GFZ German research centre for geo sciences

Quantification of near-surface processes

Quantification of near-surface processes to characterize changes in soil properties, erosion and the water balance

The objective of this project is to quantify near-surface processes for predicting soil degradation by erosion and changes in the water balance, in the context of dry environmental conditions. Field and laboratory experiments, remote sensing observations, and hydrological and erosion modelling are combined to improve process understanding and to further develop prognostic methods for the assessment of soil degradation. The study area is located in refilled landscapes left over from the Niederlausitzer coal-mining industry ( Brandenburg region, Eastern Germany ). The area is particularly suitable for this study because it is characterised by exceptionally dry climate conditions for Central European standards, and because it is free of vegetation or covered by sparse vegetation only.

Specific goals of the study are:  

  • Monitoring and modelling of near-surface processes to predict runoff generation and erosion by water.
  • Coupling of remote sensing data with field measurements to derive information about soil surface characteristics, erosion status and near-surface soil moisture content.
  • Examining the influence of soil moisture / dryness on soil-physical and hydrological parameters, such as hydrophobicity, surface crusts, infiltration capacity, water storage capacity.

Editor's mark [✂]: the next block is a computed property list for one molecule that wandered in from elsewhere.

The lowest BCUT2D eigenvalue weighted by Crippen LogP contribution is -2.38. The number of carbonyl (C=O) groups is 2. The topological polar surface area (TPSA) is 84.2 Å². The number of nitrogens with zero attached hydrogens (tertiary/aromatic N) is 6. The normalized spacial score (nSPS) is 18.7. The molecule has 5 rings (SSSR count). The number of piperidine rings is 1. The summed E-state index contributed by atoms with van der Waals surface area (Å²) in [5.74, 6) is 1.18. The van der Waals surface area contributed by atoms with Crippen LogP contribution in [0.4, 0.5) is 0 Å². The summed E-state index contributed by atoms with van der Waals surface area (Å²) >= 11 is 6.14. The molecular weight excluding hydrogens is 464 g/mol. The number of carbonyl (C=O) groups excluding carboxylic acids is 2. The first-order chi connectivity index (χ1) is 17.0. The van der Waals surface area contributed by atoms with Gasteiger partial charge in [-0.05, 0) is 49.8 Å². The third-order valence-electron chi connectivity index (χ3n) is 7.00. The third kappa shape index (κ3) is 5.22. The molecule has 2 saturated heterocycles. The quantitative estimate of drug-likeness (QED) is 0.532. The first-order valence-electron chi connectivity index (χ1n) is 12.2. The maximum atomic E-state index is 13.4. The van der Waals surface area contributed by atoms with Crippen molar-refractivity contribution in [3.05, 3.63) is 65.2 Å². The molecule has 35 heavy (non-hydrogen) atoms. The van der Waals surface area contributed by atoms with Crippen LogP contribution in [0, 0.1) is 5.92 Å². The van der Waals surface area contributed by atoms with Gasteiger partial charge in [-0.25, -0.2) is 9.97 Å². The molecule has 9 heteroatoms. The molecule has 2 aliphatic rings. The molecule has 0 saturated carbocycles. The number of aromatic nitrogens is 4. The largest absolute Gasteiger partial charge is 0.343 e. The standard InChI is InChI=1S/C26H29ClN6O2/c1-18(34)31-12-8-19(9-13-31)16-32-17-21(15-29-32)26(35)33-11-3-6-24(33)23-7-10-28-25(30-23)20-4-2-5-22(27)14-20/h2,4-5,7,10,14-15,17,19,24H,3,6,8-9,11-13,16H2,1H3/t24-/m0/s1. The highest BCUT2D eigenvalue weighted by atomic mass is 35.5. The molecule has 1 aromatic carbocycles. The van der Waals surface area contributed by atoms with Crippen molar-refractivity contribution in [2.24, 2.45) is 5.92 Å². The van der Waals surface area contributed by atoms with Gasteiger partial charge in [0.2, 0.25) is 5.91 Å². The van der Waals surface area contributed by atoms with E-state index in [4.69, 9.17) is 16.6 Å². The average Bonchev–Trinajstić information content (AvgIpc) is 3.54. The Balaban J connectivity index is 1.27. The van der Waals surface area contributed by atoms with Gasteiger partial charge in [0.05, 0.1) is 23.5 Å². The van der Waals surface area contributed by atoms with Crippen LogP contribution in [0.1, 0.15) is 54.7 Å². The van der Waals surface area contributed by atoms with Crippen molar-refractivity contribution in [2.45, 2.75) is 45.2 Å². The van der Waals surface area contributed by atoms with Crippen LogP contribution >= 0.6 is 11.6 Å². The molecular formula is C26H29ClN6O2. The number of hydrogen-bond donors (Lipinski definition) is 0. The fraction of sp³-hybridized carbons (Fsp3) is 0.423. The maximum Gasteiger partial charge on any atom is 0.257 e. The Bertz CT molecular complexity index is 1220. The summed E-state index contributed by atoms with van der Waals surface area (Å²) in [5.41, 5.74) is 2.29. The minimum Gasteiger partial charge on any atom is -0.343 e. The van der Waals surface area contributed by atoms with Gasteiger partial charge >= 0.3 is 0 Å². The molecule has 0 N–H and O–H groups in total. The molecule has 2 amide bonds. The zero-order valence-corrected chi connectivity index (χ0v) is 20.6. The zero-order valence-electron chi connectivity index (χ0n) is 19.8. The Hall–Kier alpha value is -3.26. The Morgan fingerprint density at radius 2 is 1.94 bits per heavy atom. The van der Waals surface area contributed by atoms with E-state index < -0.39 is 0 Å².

Study area

The study area in Welzow-Süd (South-East of Germany, close to the town of Cottbus) of 4 ha in size was refilled in 2001 after mining by sediments of different origin and properties, with the major contributions being composed of two different sandy materials of Tertiary and Quaternary origin and, third, by clay deposits. The focus of the this study is on the sandy areas. While the Tertiary deposits are free of vegetation, an initial sparse vegetation cover of grasses has developed on the other areas. Runoff from the test site is episodic. These conditions, together with low annual rainfall volumes, make the test site a valuable pilot study area for the development of monitoring and modelling approaches to assess erosion and soil degradation processes in dryland areas.

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